Nonmyeloablative transplantation eligibility requirements included ECOG performance status of 0 to 2, ejection fraction more than 30%, and no uncontrolled infection. All patients were evaluated for myeloablative transplantation and considered to have contraindications to that approach. Contraindications to myeloablative transplantation included prior myeloablative transplantation, advanced age (> 50 years), or significant organ dysfunction. From September 2000 to December 2002, 71 patients over age 50 were treated using a nonmyeloablative approach. The decision to pursue nonmyeloablative as opposed to myeloablative conditioning during this period was based on patient and physician preference.

The Human Subjects Protection Committee of Dana-Farber Cancer Institute approved all investigational protocols. Written informed consent was obtained in all cases.


All donors included in this analysis were HLA matched at A, B, and DR loci. Unrelated donors were required to match recipients at HLA-DR loci by molecular analysis. Class II typing was performed with sequence-specific oligonucleotide probes. The majority of donors in the nonmyeloablative cohort donated granulocyte colony-stimulating factor (G-CSF)-mobilized peripheral blood stem cells (PBSCs). In the myeloablative group, 16 (20%) donated G-CSF-mobilized PBSCs and 65 (80%) donated bone marrow. PBSC donors in both groups were mobilized with filgrastim at 10 μg/kg/d for 5 days. Stem cell collection was initiated on the fifth day of filgrastim treatment and continued until sufficient numbers of CD34+ stem cells were obtained. The targeted cell number for nonmyeloablative transplantation was at least 1 × 107 CD34+ cells/kg. The targeted PBSC number for myeloablative transplantation was at least 5 × 106 CD34+ cells/kg. Bone marrow was obtained in the operating room under general or epidural anesthesia and the targeted cell count was more than 2 × 108 nucleated cells/kg.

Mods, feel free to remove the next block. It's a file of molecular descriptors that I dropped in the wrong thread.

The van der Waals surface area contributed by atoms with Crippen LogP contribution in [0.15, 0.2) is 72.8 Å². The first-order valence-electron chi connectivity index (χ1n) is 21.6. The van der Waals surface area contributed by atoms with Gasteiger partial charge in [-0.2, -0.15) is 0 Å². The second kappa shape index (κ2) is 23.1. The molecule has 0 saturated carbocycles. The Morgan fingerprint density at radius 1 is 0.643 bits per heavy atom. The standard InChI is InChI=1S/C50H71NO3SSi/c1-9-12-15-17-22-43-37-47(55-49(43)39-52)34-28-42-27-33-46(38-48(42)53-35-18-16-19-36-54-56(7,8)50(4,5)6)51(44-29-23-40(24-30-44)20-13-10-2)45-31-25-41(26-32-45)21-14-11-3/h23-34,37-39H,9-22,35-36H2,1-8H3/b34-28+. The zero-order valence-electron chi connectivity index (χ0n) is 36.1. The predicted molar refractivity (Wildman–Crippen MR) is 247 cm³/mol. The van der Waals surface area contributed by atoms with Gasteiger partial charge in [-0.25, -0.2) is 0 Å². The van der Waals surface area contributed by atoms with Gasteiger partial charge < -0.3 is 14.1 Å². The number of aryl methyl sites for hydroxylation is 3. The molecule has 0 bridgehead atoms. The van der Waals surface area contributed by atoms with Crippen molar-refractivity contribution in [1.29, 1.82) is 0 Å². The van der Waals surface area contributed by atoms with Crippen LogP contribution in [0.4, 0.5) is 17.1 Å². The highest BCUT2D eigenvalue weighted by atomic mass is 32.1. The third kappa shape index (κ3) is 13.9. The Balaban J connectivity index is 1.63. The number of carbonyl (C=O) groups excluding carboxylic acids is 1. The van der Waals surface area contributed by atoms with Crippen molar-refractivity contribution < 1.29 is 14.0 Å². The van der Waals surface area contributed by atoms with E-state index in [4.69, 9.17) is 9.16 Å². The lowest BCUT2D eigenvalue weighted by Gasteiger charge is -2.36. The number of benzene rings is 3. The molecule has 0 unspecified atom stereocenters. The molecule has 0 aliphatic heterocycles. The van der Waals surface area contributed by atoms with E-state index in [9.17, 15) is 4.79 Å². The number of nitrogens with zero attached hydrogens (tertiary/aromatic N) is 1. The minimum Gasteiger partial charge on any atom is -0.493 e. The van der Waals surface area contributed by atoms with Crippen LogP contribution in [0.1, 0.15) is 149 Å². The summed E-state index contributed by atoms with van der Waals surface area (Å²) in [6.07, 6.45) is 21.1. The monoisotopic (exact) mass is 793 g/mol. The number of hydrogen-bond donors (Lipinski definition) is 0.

Conditioning regimens

All 71 patients undergoing nonmyeloablative transplantation received fludarabine (30 mg/m2/d for 4 days) and intravenous busulfan (0.8 mg/kg/d for 4 days) on days -6, -5, -4, and -3. Patients receiving myeloablative transplants were treated with either high-dose cyclophosphamide (1800 mg/m2 for 2 days) and fractionated total body irradiation (TBI; 1400 cGy in 7 fractions over 4 days) in 94% of patients or oral busulfan (16 mg/kg divided over 4 days) and cyclophosphamide (6%).

GVHD prophylaxis

All patients received immune suppressive therapy as graft-versus-host disease (GVHD) prophylaxis. The recipients of nonmyeloablative transplants were treated on sequential protocols with defined GVHD prophylaxis. The initial 16 patients (22%) received GVHD prophylaxis consisting of cyclosporine plus corticosteroids. The subsequent 55 (78%) patients received tacrolimus combined with methotrexate. Among the 81 patients who underwent myeloablative conditioning, 77 (95%) received GVHD prophylaxis consisting of tacrolimus or cyclosporine and methotrexate. Four (5%) patients with a contraindication to methotrexate administration were given corticosteroids.

Statistical considerations

Descriptive statistical analysis was performed to assess patient baseline characteristics, disease, disease status at conditioning, GVHD prophylaxis, and source of progenitor cells. The 2-sided Fisher exact test was used for 2 × 2 table analysis, and the 2-sided Wilcoxon rank sum test was used for 2-sample comparison of continuous variables.

Cumulative incidence curves for nonrelapse death and relapse with or without death were constructed reflecting time to relapse and time to nonrelapse death as competing risks.6 Time to relapse and time to nonrelapse death were measured from the date of stem cell infusion. Patients who were alive without relapse were censored at the time last seen alive and relapse free. Overall survival (OS) and progression-free survival (PFS) were calculated using the Kaplan-Meier method. The log-rank test was used for group comparisons. PFS was defined as the time between stem cell infusion to relapse or death from any cause. OS was defined as the time between marrow infusion to death from any cause. Potential prognostic factors for survival and relapse were examined in the Cox proportional hazards model.